With ILTACON fast approaching, legal technology is on the mind of many. We all know that technology is vital to legal services. Are there technologies that can replace or obviate lawyers’ work? Augment their skills? Improve productivity? Reduce errors and risk? Absolutely. Yet we need not fear that robot lawyers driven by AI, at least not any time soon. As Andrew Ng, one of the leading AI scientists write recently in Harvard Business Review, “If a typical person can do a mental task with less than one second of thought, we can probably automate it now or in the near future.” Rather few legal tasks can be done with less than “one second of thought.”
At a recent Ark Conference on Knowledge Management for the Legal Profession, I was honored to have the keynote task of framing a theme for the 14 topics ahead on the agenda. KM in law is an ever more malleable concept and force, so my talk covered a wide ground. The Thomson Reuters Legal Executive Institute published the talk as a white paper titled “Practice Engineering for 21st Century Legal Services.”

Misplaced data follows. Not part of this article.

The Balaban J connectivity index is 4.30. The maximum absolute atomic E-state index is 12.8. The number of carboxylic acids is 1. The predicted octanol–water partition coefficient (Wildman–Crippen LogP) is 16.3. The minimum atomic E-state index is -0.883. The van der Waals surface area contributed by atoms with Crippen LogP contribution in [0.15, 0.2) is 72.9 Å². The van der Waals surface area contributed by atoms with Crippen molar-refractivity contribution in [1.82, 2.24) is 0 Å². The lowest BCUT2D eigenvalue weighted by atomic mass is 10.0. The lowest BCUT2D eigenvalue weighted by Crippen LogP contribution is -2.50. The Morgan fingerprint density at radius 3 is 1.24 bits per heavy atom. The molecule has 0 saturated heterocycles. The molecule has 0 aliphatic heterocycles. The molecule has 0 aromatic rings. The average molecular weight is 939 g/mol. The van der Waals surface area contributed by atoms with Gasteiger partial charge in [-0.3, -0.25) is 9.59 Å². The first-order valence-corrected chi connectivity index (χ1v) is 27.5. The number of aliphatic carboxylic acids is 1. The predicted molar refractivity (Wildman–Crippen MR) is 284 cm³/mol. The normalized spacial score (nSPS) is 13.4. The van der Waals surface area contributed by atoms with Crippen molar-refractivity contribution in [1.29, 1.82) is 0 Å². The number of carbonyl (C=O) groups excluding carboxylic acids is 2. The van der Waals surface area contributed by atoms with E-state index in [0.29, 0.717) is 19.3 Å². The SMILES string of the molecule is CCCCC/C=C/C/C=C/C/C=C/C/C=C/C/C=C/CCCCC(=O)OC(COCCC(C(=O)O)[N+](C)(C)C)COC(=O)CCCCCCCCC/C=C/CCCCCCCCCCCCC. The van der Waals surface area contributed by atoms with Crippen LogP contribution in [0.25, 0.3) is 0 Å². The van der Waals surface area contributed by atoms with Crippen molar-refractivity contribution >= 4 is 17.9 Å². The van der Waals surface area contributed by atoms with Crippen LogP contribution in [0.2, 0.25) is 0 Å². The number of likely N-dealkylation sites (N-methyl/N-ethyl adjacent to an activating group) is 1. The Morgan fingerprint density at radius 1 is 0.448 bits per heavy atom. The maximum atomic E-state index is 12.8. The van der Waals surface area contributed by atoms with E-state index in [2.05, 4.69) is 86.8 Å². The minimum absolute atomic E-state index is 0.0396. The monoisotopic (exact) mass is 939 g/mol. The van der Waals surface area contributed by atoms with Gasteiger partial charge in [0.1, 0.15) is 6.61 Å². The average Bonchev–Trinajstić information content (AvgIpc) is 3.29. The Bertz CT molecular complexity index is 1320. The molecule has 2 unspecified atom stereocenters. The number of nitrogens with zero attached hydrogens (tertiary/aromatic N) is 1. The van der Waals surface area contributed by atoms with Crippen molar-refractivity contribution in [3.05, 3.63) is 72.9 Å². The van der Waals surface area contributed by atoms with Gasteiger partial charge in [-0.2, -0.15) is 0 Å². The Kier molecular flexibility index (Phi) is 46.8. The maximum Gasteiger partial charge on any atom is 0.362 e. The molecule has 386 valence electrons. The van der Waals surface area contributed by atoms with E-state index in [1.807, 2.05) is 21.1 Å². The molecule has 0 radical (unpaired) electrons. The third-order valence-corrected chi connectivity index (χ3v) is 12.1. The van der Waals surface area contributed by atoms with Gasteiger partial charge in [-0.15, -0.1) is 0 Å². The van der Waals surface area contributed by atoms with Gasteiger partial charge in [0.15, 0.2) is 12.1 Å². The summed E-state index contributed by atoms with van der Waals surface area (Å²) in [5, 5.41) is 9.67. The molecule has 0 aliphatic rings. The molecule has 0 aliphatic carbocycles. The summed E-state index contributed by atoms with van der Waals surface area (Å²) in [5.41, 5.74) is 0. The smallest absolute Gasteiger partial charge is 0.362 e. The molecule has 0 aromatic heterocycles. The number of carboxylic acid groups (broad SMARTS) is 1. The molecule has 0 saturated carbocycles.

Part I concerns the (now) essential law-degree-not-required professional roles in legal services—knowledge, pricing, process & projects, practice support, legal ops—and sets the business and operational context. Part II examines what legal services organizations deliver, and how they do it. And Part III considers technology and recommends a new, unifying role—the practice engineer.
For law firms, the evolution of knowledge management, pricing, project management, practice support, and other professional specialties surrounding the practice of law is, and must be, toward systems thinking. For corporate legal departments, legal operations professionals have kick-started that evolution. Now, we all need to study systems engineering.
And when we do become Practice Engineers, in New York State at least, we can have special license plates.
You can download the white paper in its entirety here.
See Michael Mills speak at ILTACON2017 11am-12:30pm on Wednesday, August 16th in the session “Data? Science. Now!” (#ILTAG100)